3 Security Myths Your Team Believes That May Be Hurting Your Company
Have you heard that Mac computers can’t get viruses? Well, it’s not true. And that’s not the only common misconception people have about Apple devices in their environment.
None of the myths below is cause for alarm, but if you’re running an operation that primarily serves PC users, chances are you’re probably not paying as much attention to the security of your Mac and iOS devices as you should.
The good news is that Apple’s focus on privacy and security isn’t just a boon to end users. It’s also great news for any enterprise where Mac and iOS devices are part of your environment. Here, we’ll address a few common security myths and the unique features Apple has built to ensure user privacy and device security.
Common Security Myths about Apple Devices
If we were to rank our three favorite myths about Apple products, they’d all apply directly to Mac computers in an enterprise environment.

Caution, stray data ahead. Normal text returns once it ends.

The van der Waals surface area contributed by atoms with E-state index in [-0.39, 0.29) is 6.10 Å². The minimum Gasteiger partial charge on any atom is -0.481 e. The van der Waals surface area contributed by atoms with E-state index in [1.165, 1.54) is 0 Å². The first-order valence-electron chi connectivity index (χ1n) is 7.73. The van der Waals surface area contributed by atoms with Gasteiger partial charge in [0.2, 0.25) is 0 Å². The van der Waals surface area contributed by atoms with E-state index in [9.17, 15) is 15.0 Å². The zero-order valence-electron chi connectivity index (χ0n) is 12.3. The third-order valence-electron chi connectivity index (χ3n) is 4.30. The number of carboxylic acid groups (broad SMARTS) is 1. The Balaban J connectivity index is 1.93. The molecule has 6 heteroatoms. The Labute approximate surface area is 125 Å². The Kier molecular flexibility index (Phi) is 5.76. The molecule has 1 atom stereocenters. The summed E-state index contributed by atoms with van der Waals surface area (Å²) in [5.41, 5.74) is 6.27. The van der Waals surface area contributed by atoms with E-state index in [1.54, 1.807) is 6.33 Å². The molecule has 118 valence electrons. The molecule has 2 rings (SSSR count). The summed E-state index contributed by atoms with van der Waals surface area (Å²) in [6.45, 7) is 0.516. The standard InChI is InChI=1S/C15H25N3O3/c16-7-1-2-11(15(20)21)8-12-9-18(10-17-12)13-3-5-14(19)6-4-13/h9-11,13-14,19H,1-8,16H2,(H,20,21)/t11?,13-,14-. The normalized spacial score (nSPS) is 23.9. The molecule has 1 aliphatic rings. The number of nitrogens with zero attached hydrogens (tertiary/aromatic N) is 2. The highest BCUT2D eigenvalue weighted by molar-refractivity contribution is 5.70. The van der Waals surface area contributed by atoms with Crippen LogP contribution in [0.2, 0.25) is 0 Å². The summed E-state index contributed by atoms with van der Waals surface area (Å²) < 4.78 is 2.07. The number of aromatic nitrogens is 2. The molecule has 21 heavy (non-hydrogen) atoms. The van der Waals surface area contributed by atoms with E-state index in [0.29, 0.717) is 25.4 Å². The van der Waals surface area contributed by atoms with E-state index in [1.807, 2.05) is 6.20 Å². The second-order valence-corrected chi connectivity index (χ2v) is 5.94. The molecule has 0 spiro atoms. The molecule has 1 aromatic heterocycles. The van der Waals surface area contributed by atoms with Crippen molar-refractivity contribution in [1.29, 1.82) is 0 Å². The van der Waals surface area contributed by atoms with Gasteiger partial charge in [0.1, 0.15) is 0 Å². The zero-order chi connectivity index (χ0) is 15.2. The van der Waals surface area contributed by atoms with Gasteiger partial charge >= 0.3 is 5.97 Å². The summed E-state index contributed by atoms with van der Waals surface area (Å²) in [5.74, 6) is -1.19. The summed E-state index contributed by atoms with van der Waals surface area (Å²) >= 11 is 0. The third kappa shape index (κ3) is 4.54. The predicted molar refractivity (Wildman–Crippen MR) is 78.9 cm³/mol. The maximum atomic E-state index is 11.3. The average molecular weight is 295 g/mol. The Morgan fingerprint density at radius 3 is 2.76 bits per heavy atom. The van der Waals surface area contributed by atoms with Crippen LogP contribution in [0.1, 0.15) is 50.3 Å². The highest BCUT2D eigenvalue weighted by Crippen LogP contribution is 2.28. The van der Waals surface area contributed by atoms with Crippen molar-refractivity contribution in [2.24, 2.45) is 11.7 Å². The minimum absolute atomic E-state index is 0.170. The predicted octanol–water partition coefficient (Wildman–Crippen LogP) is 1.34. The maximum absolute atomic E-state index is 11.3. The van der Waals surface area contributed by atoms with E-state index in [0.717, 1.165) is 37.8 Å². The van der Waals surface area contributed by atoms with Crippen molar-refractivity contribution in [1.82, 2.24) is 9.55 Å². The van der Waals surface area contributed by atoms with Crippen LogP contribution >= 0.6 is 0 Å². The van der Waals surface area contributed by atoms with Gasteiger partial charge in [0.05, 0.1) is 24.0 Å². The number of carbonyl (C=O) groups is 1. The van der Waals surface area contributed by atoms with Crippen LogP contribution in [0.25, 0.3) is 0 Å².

1: Mac Computers Can’t Get Viruses.
Mac computers and iOS devices are as vulnerable to malware and phishing attempts as any other device on the market that’s connected to a network or the internet.
Unfortunately for Mac and Windows PC users alike, the most recent Malwarebytes report found that although overall consumer threat detections were down by 2 percent in the past year, malware detections increased by 13 percent on business endpoints in 2019.
2: Mac Computers Are More Secure Than Windows PCs.
Like all Apple devices, Mac computers are built with privacy in mind, but they’re not more secure than any other device on your network unless you have the right network security measures in place.
One of the reasons Mac devices may be compromised is that many enterprises that primarily use Windows PCs do not have mobile device management tools or an mobile device management (MDM) solution that’s tailored to the needs of Mac users.